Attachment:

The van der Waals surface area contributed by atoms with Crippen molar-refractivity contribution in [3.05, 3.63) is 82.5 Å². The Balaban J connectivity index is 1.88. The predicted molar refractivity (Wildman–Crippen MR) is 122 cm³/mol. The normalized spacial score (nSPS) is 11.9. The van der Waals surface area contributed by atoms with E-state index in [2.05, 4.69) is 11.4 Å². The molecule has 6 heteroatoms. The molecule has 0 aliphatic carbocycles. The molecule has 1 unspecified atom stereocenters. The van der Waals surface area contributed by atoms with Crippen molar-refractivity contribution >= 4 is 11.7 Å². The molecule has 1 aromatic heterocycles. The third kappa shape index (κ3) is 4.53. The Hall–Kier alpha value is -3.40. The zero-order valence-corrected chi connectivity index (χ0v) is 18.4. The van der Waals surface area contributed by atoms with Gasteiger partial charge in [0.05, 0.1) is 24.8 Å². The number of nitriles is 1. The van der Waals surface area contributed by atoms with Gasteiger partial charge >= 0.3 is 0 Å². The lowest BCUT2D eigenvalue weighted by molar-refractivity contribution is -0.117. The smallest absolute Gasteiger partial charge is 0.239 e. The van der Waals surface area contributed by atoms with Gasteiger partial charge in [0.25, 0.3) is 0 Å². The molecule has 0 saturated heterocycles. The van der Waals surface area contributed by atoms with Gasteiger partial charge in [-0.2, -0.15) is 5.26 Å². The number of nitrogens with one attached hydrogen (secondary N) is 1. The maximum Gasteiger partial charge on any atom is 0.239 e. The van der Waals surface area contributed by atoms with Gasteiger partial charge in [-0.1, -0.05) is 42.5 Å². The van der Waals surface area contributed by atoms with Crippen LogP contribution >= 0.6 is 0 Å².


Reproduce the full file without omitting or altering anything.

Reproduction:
The van der Waals surface area contributed by atoms with Crippen molar-refractivity contribution in [3.05, 3.63) is 82.5 Å². The Balaban J connectivity index is 1.88. The predicted molar refractivity (Wildman–Crippen MR) is 122 cm³/mol. The normalized spacial score (nSPS) is 11.9. The van der Waals surface area contributed by atoms with E-state index in [2.05, 4.69) is 11.4 Å². The molecule has 6 heteroatoms. The molecule has 0 aliphatic carbocycles. The molecule has 1 unspecified atom stereocenters. The van der Waals surface area contributed by atoms with Crippen molar-refractivity contribution >= 4 is 11.7 Å². The molecule has 1 aromatic heterocycles. The third kappa shape index (κ3) is 4.53. The Hall–Kier alpha value is -3.40. The zero-order valence-corrected chi connectivity index (χ0v) is 18.4. The van der Waals surface area contributed by atoms with Gasteiger partial charge in [0.05, 0.1) is 24.8 Å². The number of nitriles is 1. The van der Waals surface area contributed by atoms with Gasteiger partial charge >= 0.3 is 0 Å². The lowest BCUT2D eigenvalue weighted by molar-refractivity contribution is -0.117. The smallest absolute Gasteiger partial charge is 0.239 e. The van der Waals surface area contributed by atoms with Gasteiger partial charge in [0.25, 0.3) is 0 Å². The molecule has 0 saturated heterocycles. The van der Waals surface area contributed by atoms with Gasteiger partial charge in [-0.2, -0.15) is 5.26 Å². The number of nitrogens with one attached hydrogen (secondary N) is 1. The maximum Gasteiger partial charge on any atom is 0.239 e. The van der Waals surface area contributed by atoms with Gasteiger partial charge in [-0.1, -0.05) is 42.5 Å². The van der Waals surface area contributed by atoms with Crippen LogP contribution >= 0.6 is 0 Å².